After yesterday’s post I received the following e-mail from one “M” – the female half of yesterday’s “Sed” story. Subject line: We don’t play baseball in Scotland, but I still get the metaphor.
M had a few things to clarify, a few more to expand upon, and a story about risk-taking in the name of romance that will give you chills. It’s published here with her permission, and my awe.
“M”s side of the story
or, this is the girl you release the pitcher from the bullpen for
I wanted to write to you and tell you that I got a really interesting text from “Sed” this morning. It consisted of: “Jessie wrote about me. I told her she could use all of this info. My decisions are past this part, but you may find it exciting to read about me, four weeks ago.” He told me about your blog last week, and I’ve been exploring it, hoping to catch something about our story. Your advice for so many things is right on point.
Sed is an amazing man, but he may have shortened the story for clarity’s sake. I am three-and-a-half-weeks into my life-changing move to Savannah. It feels like everything is speeding past me like reckless drivers on a highway. A bit of background about me: I had a three-year abusive relationship when I was very young, and never really recovered until about four or five years later. Since then, I’ve had my heart broken, done my fair share of splitting others’ hearts, and became less trusting than I ever expected to be. I am a happy person. I am an optimist. But show me intense emotions in a confrontational way, and I go running for the hills.
So why move to Savannah? I’ve asked myself this many times in the past six months. I moved here because I couldn’t afford not to, any longer. Sed is the only man I’ve held a flame for — I was going to say “a burning candle”, but it’s more like setting a city alight. I’ve gone through all the stages of loving him… from puppy-dog to “you are changing my life and I never expected you at all”. He’s a confusing mix of familiar and brand new. I didn’t know the man he is now… the man who actually lives in Savannah. I moved here for the man I thought he was, and the Sed I found blew my memory of him straight out of the water.
He is the first time I have wanted to hold firm, rather than setting off to flee. I read your advice to him, and it’s great. But I have to correct you on one point. By no means did this happen quickly. We joke that things are moving fast — by any normal accounts, they are. I had been here for 13 days and we adopted a kitten together because my landlord wouldn’t let me take her home. We had the “girlfriend-boyfriend” talk. He knows I love him with all I have. Last week, I invited him to come home with me for Thanksgiving. I am going to his for Christmas. This morning, we talked about moving in together in September, before I have to move back to Scotland for my PhD. This sounds absolutely insane for a three-week venture of any kind or type. But the part I keep reminding myself is that this hasn’t taken three weeks. It’s taken seven years and three weeks. This morning, I told Sed: “I don’t want it to feel like we’re moving too fast.” He replied, “We’re not moving too fast. Maybe we’re not moving fast enough. We’ve been behind schedule, and now we’re just catching up.”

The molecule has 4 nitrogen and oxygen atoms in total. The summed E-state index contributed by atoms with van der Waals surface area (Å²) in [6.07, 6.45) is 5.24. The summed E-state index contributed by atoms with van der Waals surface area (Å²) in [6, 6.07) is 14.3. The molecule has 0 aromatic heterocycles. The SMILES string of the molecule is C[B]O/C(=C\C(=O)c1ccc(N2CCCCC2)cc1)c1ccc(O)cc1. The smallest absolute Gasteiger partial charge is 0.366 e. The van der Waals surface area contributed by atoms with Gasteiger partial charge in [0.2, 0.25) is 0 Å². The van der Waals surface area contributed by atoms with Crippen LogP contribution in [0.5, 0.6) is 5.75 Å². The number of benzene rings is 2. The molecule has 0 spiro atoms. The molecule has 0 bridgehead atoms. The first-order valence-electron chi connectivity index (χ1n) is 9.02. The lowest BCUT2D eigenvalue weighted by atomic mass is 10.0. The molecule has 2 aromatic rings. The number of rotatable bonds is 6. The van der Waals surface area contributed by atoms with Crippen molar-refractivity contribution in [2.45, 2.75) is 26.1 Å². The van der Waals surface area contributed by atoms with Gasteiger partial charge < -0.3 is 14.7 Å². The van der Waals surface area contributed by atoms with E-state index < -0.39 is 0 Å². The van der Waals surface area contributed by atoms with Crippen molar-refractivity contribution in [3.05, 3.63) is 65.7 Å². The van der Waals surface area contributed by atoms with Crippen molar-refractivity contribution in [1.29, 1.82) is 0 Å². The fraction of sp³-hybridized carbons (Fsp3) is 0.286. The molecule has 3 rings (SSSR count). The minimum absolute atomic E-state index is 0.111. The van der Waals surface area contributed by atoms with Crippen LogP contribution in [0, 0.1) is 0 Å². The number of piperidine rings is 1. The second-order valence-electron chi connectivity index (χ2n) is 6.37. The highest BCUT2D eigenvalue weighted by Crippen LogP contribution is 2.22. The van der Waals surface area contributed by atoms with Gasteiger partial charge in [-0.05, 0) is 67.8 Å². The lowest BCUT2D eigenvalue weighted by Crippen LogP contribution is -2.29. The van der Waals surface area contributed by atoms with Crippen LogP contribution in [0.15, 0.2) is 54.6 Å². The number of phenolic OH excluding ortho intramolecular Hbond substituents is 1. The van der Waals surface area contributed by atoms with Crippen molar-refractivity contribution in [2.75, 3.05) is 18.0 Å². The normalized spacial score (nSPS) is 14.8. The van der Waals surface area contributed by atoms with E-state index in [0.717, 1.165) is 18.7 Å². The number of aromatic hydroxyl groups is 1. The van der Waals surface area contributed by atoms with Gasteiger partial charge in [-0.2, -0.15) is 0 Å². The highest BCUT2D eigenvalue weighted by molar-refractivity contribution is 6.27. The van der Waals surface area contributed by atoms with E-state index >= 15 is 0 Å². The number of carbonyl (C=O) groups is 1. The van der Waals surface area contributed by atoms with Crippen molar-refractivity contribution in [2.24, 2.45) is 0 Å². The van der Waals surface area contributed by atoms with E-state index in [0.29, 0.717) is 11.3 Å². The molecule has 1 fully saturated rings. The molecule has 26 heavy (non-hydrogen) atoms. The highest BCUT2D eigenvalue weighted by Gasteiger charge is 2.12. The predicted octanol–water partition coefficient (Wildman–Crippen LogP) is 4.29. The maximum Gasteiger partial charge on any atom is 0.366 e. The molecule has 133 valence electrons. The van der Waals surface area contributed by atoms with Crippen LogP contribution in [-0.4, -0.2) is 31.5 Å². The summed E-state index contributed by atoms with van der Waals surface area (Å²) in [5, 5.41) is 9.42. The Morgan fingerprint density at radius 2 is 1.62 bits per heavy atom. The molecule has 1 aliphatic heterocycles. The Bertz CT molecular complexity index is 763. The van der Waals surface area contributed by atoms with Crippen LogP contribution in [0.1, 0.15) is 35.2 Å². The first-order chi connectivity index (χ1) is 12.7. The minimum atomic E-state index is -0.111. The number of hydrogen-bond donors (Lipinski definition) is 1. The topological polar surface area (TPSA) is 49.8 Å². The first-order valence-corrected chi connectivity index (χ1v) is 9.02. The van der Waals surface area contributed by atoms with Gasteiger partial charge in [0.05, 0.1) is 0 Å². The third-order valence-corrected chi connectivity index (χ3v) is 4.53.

Which leads me to pose a question to you: we all have our stereotypes about appropriate time, appropriate distance. We’ll risk our hearts for a long-distance, long-term romance if we don’t have to wait forever, if the locations are convenient for traveling or visiting, or moving. We probably secretly judge and admonish the people who meet one day and get married a week later. But why do we all hold to arbitrary conventions like “don’t call her until three days later”, or “don’t mention marriage until six months in”? Why do we let other people dictate our timelines, or where we find ourselves in the world, when every physicist will tell you that time and space are relative points?
I convinced Sed to go on a trans-atlantic date with me while I was still in Scotland. I told him that if we both went out on the same day, at the same time, thinking of each other, we would find ourselves in a situation that is one-part reality, and one-part imagination. Between the two of us, I argued, we should be able to come up with a whole date.
Sometimes it doesn’t matter how long it takes you to find someone, or how far you have to go to get there. I had all of these technical concerns before I came to Savannah, before I found Sed again. But why are we so obsessed with technicalities, when love is far from technical? I have no more fears or questions about what to do, or how and when to do it. I know that I love him, that we’re here together now, and that all of the future decisions will take care of themselves when we get to them. I’ve waited seven years and traveled thousands of miles to finally be with him, when I really would have waited for seventy, and trekked the globe continually to get to this point.